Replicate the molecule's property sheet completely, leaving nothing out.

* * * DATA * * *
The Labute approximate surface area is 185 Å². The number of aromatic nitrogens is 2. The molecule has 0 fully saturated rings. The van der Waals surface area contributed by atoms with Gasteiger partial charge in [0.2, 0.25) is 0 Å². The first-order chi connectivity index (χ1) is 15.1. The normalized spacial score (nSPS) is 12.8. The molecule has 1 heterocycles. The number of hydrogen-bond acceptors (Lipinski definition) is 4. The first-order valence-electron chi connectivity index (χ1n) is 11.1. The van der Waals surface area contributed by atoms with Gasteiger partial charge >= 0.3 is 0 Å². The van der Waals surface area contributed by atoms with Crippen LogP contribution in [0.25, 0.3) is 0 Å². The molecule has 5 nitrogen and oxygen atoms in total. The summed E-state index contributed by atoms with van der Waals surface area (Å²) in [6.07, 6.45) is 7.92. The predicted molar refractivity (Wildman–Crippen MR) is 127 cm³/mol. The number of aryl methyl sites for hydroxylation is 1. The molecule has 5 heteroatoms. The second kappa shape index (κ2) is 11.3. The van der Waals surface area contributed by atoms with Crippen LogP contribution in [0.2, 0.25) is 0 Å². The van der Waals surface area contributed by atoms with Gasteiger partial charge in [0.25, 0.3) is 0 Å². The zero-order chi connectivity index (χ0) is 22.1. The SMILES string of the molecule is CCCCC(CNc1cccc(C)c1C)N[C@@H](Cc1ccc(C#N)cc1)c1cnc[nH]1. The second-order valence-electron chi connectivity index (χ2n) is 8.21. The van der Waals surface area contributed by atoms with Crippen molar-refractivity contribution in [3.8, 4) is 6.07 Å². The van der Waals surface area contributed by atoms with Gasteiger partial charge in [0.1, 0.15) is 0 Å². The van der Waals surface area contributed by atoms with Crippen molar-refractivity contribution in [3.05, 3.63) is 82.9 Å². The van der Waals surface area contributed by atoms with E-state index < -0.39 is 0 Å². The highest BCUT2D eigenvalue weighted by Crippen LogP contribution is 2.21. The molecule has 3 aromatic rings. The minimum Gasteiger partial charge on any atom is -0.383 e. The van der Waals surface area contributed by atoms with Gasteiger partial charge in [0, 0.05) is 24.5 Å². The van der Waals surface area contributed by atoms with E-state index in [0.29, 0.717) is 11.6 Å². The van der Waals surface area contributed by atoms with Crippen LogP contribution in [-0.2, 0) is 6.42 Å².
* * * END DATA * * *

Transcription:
The Labute approximate surface area is 185 Å². The number of aromatic nitrogens is 2. The molecule has 0 fully saturated rings. The van der Waals surface area contributed by atoms with Gasteiger partial charge in [0.2, 0.25) is 0 Å². The first-order chi connectivity index (χ1) is 15.1. The normalized spacial score (nSPS) is 12.8. The molecule has 1 heterocycles. The number of hydrogen-bond acceptors (Lipinski definition) is 4. The first-order valence-electron chi connectivity index (χ1n) is 11.1. The van der Waals surface area contributed by atoms with Gasteiger partial charge >= 0.3 is 0 Å². The van der Waals surface area contributed by atoms with Crippen LogP contribution in [0.25, 0.3) is 0 Å². The molecule has 5 nitrogen and oxygen atoms in total. The summed E-state index contributed by atoms with van der Waals surface area (Å²) in [6.07, 6.45) is 7.92. The predicted molar refractivity (Wildman–Crippen MR) is 127 cm³/mol. The number of aryl methyl sites for hydroxylation is 1. The molecule has 5 heteroatoms. The second kappa shape index (κ2) is 11.3. The van der Waals surface area contributed by atoms with Crippen LogP contribution in [0.2, 0.25) is 0 Å². The van der Waals surface area contributed by atoms with Gasteiger partial charge in [0.25, 0.3) is 0 Å². The zero-order chi connectivity index (χ0) is 22.1. The SMILES string of the molecule is CCCCC(CNc1cccc(C)c1C)N[C@@H](Cc1ccc(C#N)cc1)c1cnc[nH]1. The second-order valence-electron chi connectivity index (χ2n) is 8.21. The van der Waals surface area contributed by atoms with Crippen molar-refractivity contribution in [3.8, 4) is 6.07 Å². The van der Waals surface area contributed by atoms with Gasteiger partial charge in [0.1, 0.15) is 0 Å². The van der Waals surface area contributed by atoms with Crippen molar-refractivity contribution in [3.05, 3.63) is 82.9 Å². The van der Waals surface area contributed by atoms with E-state index < -0.39 is 0 Å². The highest BCUT2D eigenvalue weighted by Crippen LogP contribution is 2.21. The molecule has 3 aromatic rings. The minimum Gasteiger partial charge on any atom is -0.383 e. The van der Waals surface area contributed by atoms with Gasteiger partial charge in [0, 0.05) is 24.5 Å². The van der Waals surface area contributed by atoms with E-state index in [0.29, 0.717) is 11.6 Å². The van der Waals surface area contributed by atoms with Crippen LogP contribution in [-0.2, 0) is 6.42 Å².